Bright futures in Kenya start with safe water


The school master of Solidarity Primary School discusses how safe water taps on her campus have improved education opportunities for her Kenyan community

The schoolmaster at Solidarity Primary School understands the link between access to safe water and having the time and health for school. This is why she prioritized safe water and sanitation solutions for her students.


Children can fill their bottles and cups at the drinking fountains on campus.

When children don’t have access to water at home, they are often responsible for collecting it for their families. Sharing the burden with their mothers, children around the world spend 200 million hours each day collecting water. This takes time away from school. Likewise, poor sanitation keeps kids, especially girls, from being able to go to school. When schools offer both safe water and improved sanitation on site, attendance often increases.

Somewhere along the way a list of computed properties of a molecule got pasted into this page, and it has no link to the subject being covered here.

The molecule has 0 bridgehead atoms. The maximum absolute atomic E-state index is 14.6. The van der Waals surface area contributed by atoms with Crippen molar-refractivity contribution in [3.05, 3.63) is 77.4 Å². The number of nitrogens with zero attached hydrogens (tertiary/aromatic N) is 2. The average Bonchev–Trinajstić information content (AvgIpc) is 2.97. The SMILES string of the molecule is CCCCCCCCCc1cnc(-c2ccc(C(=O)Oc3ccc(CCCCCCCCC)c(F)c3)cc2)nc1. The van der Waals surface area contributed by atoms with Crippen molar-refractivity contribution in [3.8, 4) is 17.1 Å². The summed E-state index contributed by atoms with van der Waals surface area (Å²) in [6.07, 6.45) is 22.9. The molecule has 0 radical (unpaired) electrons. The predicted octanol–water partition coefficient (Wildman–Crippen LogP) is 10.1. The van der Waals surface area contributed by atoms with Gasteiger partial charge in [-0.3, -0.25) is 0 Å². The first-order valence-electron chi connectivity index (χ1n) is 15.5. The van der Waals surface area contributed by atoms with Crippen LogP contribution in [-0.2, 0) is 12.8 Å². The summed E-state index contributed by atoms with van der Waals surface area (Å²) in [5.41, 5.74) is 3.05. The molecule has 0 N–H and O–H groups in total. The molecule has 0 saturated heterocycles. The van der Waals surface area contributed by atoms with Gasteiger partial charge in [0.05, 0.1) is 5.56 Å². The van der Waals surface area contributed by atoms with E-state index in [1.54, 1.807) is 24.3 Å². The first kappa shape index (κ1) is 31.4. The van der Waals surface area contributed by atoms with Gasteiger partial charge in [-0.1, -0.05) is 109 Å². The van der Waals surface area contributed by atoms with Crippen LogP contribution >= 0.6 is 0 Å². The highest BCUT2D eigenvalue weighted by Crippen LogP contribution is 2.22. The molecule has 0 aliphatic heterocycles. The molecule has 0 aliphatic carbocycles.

A young girl focuses on classwork before lunch break at Solidarity Primary School.

Girls who lack access to safe water and sanitation at home or at school face significant challenges. Compounded by the fact that their safety and health are at risk when they have no choice but to defecate in the open, menstruation poses another reason why girls in impoverished, water-insecure communities do not go to school. Access to water and sanitation changes this. Today, Solidarity Primary School has just as many female students as male, indicating a bright, equitable future is possible for this community.


Assistants at the school use water from the new taps to wash student dishes after breakfast


Students work diligently as they solve mathematic equations

You can help make lasting safe water solutions possible for more students, families, and communities in need, in Kenya, and around the world. Donate monthly to